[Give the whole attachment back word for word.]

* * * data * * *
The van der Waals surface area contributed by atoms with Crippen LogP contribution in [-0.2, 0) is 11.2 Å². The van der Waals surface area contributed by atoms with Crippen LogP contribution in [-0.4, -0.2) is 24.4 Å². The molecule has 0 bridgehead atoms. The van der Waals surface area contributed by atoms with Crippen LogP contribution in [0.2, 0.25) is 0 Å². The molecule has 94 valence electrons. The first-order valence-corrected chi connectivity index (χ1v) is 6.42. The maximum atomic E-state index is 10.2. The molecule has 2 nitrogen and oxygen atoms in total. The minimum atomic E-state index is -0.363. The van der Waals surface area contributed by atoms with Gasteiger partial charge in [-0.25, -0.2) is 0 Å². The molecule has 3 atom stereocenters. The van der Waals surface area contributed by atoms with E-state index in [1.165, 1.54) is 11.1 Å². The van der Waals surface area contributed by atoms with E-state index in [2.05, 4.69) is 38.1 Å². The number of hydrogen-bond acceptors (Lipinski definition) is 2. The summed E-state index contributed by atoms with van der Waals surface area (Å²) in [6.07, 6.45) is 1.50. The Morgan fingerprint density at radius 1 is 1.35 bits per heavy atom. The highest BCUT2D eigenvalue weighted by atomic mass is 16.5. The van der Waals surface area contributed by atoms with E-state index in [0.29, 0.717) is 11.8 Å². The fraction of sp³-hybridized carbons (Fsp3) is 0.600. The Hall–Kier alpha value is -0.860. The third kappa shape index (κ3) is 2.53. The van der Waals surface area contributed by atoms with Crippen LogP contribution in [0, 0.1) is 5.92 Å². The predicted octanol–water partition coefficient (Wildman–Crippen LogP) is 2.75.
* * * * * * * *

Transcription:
The van der Waals surface area contributed by atoms with Crippen LogP contribution in [-0.2, 0) is 11.2 Å². The van der Waals surface area contributed by atoms with Crippen LogP contribution in [-0.4, -0.2) is 24.4 Å². The molecule has 0 bridgehead atoms. The van der Waals surface area contributed by atoms with Crippen LogP contribution in [0.2, 0.25) is 0 Å². The molecule has 94 valence electrons. The first-order valence-corrected chi connectivity index (χ1v) is 6.42. The maximum atomic E-state index is 10.2. The molecule has 2 nitrogen and oxygen atoms in total. The minimum atomic E-state index is -0.363. The van der Waals surface area contributed by atoms with Gasteiger partial charge in [-0.25, -0.2) is 0 Å². The molecule has 3 atom stereocenters. The van der Waals surface area contributed by atoms with E-state index in [1.165, 1.54) is 11.1 Å². The van der Waals surface area contributed by atoms with E-state index in [2.05, 4.69) is 38.1 Å². The number of hydrogen-bond acceptors (Lipinski definition) is 2. The summed E-state index contributed by atoms with van der Waals surface area (Å²) in [6.07, 6.45) is 1.50. The Morgan fingerprint density at radius 1 is 1.35 bits per heavy atom. The highest BCUT2D eigenvalue weighted by atomic mass is 16.5. The van der Waals surface area contributed by atoms with E-state index in [0.29, 0.717) is 11.8 Å². The fraction of sp³-hybridized carbons (Fsp3) is 0.600. The Hall–Kier alpha value is -0.860. The third kappa shape index (κ3) is 2.53. The van der Waals surface area contributed by atoms with Crippen LogP contribution in [0, 0.1) is 5.92 Å². The predicted octanol–water partition coefficient (Wildman–Crippen LogP) is 2.75.